Jim Duffy: Why a giant aircraft carrier brings tears to my eyes

The HMS Queen Elizabeth is a potent symbol of British military power (Picture: PA)
The HMS Queen Elizabeth is a potent symbol of British military power (Picture: PA)
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Scotland can be proud of its part in building HMS Queen Elizabeth and making UK a global power, says Jim Duffy.

It just dawned on me that we call ourselves ‘Great Britain’. How bold of us to let other counties know that we are Great. How wonderful that we can sit at the bar on the Costa Del Sol and know that we are from a country that has the word ‘Great’ in its title.

But, it meant nothing to me really until this week, when I caught up with some BBC iPlayer. Flicking through the documentaries, I spotted a gem called “Britain’s Biggest Warship”. A three-part series charting the genesis of our new aircraft carrier, HMS Queen Elizabeth, a ship that actually could put the Great back into Great Britain.

As many of you will be aware, Donald Trump does not mince his words. As the tensions were mounting with North Korea over its nuclear and missile testing, he decided to send some pretty powerful assets into the region.

For the Americans and the world, this always sends a clear signal of power. Yes, having a US nuclear-powered aircraft carrier parked off your coastline communicates serious intent backed by lethal force. For one, they are huge beasts. They have big guns backed up by guided missile destroyers and can send fighter jets right into the heart of your capital city if they wish.

With an aircraft carrier also comes a nuclear submarine as part of its protection. These underwater arsenals can pack a big punch, showering your capital city with multiple nuclear warheads. Not ideal on a sunny day.

Only last week at a rally of his supporters, President Trump made it clear that “strength” will keep us – sorry the USA – safe. Not giving in to dictators or rogue nations forged with military strength. He is so Tom Cruise that I think Cruise might recruit him for his next instalment of Mission Impossible.

READ MORE: Video: On board the HMS Queen Elizabeth

Maybe there is something in what the President says in relation to strength. There is no question in my mind that his predecessor was as a good as useless in deterring the likes of Russia or North Korea. Barack Obama had no real stomach for strong foreign policy. He’s more comfortable on the dance floor doing a Tony Blair – raking it in post-premiership from speaking engagements. But President Trump knows what power is and he may have hit the nail on the head in bringing North Korea to the table.

Perhaps this is what we need as we strive to maintain the Great in Great Britain. Enter HMS Queen Elizabeth and her crew. Throughout the documentary, which is a first-class piece of TV in really getting to grips with life on his new super carrier, the crew are indeed heard saying that the carrier will put the “Great back into Great Britain”. And they may be on to something. This was clear for all to see when the USA, France and Great Britain decided to strike Syria for its alleged use of chemical weapons. We could only muster a couple of rusty old Tornadoes from Cypress, while the others had carriers, subs, and guided-missile warships. Even the French could out-gun us...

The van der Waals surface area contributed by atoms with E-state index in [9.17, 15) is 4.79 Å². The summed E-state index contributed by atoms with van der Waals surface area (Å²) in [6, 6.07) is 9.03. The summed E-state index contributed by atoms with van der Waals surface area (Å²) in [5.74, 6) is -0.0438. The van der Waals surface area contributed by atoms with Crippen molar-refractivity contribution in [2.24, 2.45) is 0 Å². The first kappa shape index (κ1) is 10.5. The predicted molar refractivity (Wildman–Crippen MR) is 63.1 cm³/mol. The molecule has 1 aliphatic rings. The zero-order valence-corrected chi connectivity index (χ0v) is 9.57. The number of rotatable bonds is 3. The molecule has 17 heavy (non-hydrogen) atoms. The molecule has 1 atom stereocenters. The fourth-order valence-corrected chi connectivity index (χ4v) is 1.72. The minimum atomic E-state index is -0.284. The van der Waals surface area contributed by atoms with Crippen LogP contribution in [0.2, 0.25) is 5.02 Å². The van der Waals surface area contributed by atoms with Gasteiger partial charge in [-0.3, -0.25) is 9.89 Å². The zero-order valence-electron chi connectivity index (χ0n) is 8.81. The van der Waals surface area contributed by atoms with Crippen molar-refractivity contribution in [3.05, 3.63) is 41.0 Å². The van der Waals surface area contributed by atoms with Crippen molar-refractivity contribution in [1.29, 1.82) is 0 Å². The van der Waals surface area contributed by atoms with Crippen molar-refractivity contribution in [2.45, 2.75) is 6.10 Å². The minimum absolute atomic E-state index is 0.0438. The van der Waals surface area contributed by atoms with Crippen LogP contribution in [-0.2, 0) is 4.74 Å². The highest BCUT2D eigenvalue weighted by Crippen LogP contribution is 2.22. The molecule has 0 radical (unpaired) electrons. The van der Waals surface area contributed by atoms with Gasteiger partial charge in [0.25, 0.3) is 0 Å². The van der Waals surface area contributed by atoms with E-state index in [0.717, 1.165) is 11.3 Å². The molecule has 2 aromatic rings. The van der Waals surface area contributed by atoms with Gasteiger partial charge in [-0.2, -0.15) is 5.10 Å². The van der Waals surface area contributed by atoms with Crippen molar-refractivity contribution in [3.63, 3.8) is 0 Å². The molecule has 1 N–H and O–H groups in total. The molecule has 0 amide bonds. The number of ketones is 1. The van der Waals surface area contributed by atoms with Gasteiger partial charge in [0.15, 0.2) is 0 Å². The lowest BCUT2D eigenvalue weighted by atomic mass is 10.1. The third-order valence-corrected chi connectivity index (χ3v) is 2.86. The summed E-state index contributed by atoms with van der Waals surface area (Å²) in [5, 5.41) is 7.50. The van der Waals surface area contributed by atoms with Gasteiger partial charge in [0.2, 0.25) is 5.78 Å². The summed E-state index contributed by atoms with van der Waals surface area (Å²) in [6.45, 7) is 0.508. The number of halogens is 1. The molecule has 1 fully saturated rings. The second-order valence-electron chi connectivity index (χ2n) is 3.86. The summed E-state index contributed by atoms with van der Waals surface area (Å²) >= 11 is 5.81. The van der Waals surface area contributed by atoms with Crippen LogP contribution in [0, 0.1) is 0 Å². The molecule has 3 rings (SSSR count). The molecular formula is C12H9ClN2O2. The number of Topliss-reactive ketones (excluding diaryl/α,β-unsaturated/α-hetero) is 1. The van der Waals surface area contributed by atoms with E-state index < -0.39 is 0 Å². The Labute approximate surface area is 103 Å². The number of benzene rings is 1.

That is why this new era for the Royal Navy is vitally important for us over the next 50 years. The Queen Elizabeth will be joined by her sister carrier, currently under construction, and Great Britain will have the capacity to project its “strength” again in the global theatre. No more Dad’s Army as these carriers are filled with technology and highly trained professional crew members.

The Queen Elizabeth has a crew of about 700, which is way less than the big American carriers. Cleverly, the designers and engineers did not simply copy the American Nimitz class carriers, but started from scratch to build a new carrier that was totally unique. A good start.

READ MORE: HMS Queen Elizabeth joins carrier group exercise

Operating a lean crewing strategy, this carrier has been built to do things smarter. At 65,000 tonnes with a length of 280 meters, this floating city can travel 10,000 miles on one tank, while delivering up to 40 aircraft and 800 soldiers into any area where it is needed. It can travel at speeds in excess of 25 knots, which to you and me is nearly 30mph. As an asset, there is no doubt it will give Great Britain a big boost in how it is perceived globally.

But, what the documentary highlights even more and more importantly is the bonding and culture of the crew. As the ship’s captain is interviewed, he makes it clear that this big warship is impotent without its crew. These men and women of the Royal Navy, many at sea for the first time, show real dedication and commitment to making this warship come to live.

For me, this is actually the Great in Great Britain. These young people show what our young people are truly capable of if properly trained and motivated. They swell with pride when they get it right. They support each other when they get it wrong. They are human, but know that together they are great.

The Aircraft Carrier Alliance built this aircraft carrier primarily in Scotland. It’s an astonishing achievement of which we as a nation should be proud.

It signals that we have the engineering prowess and talent to build “Britain’s Biggest Warship”. There are many Scots sailing on her also. Perhaps we should be marketing this around the world to secure even more shipbuilding jobs in Scotland.

Watching this documentary had me teary-eyed a couple of times. It showed me what is achievable when great people come together to create great culture that creates great commitment to our security and a new hope for the Royal Navy.

Now, I really do understand what the Great in Great Britain means...